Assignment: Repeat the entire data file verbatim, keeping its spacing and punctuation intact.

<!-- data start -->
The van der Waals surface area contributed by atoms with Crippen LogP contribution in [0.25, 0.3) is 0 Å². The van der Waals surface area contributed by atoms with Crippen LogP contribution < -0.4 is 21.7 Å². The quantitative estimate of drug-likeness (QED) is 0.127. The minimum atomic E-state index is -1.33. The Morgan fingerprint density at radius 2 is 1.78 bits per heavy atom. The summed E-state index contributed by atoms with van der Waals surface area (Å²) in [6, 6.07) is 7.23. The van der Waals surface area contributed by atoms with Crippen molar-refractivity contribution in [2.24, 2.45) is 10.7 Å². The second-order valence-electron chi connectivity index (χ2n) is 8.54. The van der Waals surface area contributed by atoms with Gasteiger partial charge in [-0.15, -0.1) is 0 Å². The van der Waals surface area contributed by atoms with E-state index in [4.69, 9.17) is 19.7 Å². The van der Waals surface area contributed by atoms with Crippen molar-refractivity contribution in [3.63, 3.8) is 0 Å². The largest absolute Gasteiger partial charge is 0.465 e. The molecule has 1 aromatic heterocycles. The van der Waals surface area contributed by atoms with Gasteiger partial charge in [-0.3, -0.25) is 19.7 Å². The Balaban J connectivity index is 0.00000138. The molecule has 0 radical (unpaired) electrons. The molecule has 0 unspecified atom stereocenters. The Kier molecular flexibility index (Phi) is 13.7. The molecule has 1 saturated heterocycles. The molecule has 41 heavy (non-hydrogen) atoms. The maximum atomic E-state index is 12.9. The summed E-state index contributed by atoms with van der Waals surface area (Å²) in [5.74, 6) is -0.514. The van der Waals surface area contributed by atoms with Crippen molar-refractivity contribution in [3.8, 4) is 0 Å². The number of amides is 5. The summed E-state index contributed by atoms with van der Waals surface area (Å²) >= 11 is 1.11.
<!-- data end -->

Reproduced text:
The van der Waals surface area contributed by atoms with Crippen LogP contribution in [0.25, 0.3) is 0 Å². The van der Waals surface area contributed by atoms with Crippen LogP contribution < -0.4 is 21.7 Å². The quantitative estimate of drug-likeness (QED) is 0.127. The minimum atomic E-state index is -1.33. The Morgan fingerprint density at radius 2 is 1.78 bits per heavy atom. The summed E-state index contributed by atoms with van der Waals surface area (Å²) in [6, 6.07) is 7.23. The van der Waals surface area contributed by atoms with Crippen molar-refractivity contribution in [2.24, 2.45) is 10.7 Å². The second-order valence-electron chi connectivity index (χ2n) is 8.54. The van der Waals surface area contributed by atoms with Gasteiger partial charge in [-0.15, -0.1) is 0 Å². The van der Waals surface area contributed by atoms with E-state index in [4.69, 9.17) is 19.7 Å². The van der Waals surface area contributed by atoms with Crippen molar-refractivity contribution in [3.63, 3.8) is 0 Å². The largest absolute Gasteiger partial charge is 0.465 e. The molecule has 1 aromatic heterocycles. The van der Waals surface area contributed by atoms with Gasteiger partial charge in [-0.3, -0.25) is 19.7 Å². The Balaban J connectivity index is 0.00000138. The molecule has 0 radical (unpaired) electrons. The molecule has 0 unspecified atom stereocenters. The Kier molecular flexibility index (Phi) is 13.7. The molecule has 1 saturated heterocycles. The molecule has 41 heavy (non-hydrogen) atoms. The maximum atomic E-state index is 12.9. The summed E-state index contributed by atoms with van der Waals surface area (Å²) in [5.74, 6) is -0.514. The van der Waals surface area contributed by atoms with Crippen molar-refractivity contribution in [3.8, 4) is 0 Å². The number of amides is 5. The summed E-state index contributed by atoms with van der Waals surface area (Å²) >= 11 is 1.11.